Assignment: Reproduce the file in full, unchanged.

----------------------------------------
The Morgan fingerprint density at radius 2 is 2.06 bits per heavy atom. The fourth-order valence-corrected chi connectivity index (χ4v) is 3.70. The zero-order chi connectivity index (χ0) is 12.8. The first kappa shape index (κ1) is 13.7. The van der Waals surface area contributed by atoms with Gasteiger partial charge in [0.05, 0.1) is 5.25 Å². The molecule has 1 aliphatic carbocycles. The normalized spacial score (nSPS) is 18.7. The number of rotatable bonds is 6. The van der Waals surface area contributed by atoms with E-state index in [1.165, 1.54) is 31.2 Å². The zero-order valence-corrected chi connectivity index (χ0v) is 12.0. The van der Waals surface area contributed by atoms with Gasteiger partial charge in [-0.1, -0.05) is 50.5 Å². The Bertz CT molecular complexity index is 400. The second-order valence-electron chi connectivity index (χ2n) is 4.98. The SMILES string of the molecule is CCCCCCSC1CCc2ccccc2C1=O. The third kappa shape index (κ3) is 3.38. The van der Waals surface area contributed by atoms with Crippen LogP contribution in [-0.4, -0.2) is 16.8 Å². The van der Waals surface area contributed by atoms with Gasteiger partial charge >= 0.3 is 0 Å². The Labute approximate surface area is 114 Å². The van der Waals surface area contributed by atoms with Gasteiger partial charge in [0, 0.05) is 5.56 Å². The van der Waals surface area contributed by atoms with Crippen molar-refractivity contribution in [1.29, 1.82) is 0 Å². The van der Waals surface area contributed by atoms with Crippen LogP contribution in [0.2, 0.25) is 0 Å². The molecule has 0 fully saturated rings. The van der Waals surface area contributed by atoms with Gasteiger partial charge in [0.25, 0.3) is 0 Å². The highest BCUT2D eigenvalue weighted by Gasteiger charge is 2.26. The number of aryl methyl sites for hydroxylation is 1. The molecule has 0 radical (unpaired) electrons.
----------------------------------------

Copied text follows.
The Morgan fingerprint density at radius 2 is 2.06 bits per heavy atom. The fourth-order valence-corrected chi connectivity index (χ4v) is 3.70. The zero-order chi connectivity index (χ0) is 12.8. The first kappa shape index (κ1) is 13.7. The van der Waals surface area contributed by atoms with Gasteiger partial charge in [0.05, 0.1) is 5.25 Å². The molecule has 1 aliphatic carbocycles. The normalized spacial score (nSPS) is 18.7. The number of rotatable bonds is 6. The van der Waals surface area contributed by atoms with E-state index in [1.165, 1.54) is 31.2 Å². The zero-order valence-corrected chi connectivity index (χ0v) is 12.0. The van der Waals surface area contributed by atoms with Gasteiger partial charge in [-0.1, -0.05) is 50.5 Å². The Bertz CT molecular complexity index is 400. The second-order valence-electron chi connectivity index (χ2n) is 4.98. The SMILES string of the molecule is CCCCCCSC1CCc2ccccc2C1=O. The third kappa shape index (κ3) is 3.38. The van der Waals surface area contributed by atoms with Crippen LogP contribution in [-0.4, -0.2) is 16.8 Å². The van der Waals surface area contributed by atoms with Gasteiger partial charge >= 0.3 is 0 Å². The Labute approximate surface area is 114 Å². The van der Waals surface area contributed by atoms with Gasteiger partial charge in [0, 0.05) is 5.56 Å². The van der Waals surface area contributed by atoms with Crippen molar-refractivity contribution in [1.29, 1.82) is 0 Å². The van der Waals surface area contributed by atoms with Crippen LogP contribution in [0.2, 0.25) is 0 Å². The molecule has 0 fully saturated rings. The van der Waals surface area contributed by atoms with Gasteiger partial charge in [0.25, 0.3) is 0 Å². The highest BCUT2D eigenvalue weighted by Gasteiger charge is 2.26. The number of aryl methyl sites for hydroxylation is 1. The molecule has 0 radical (unpaired) electrons.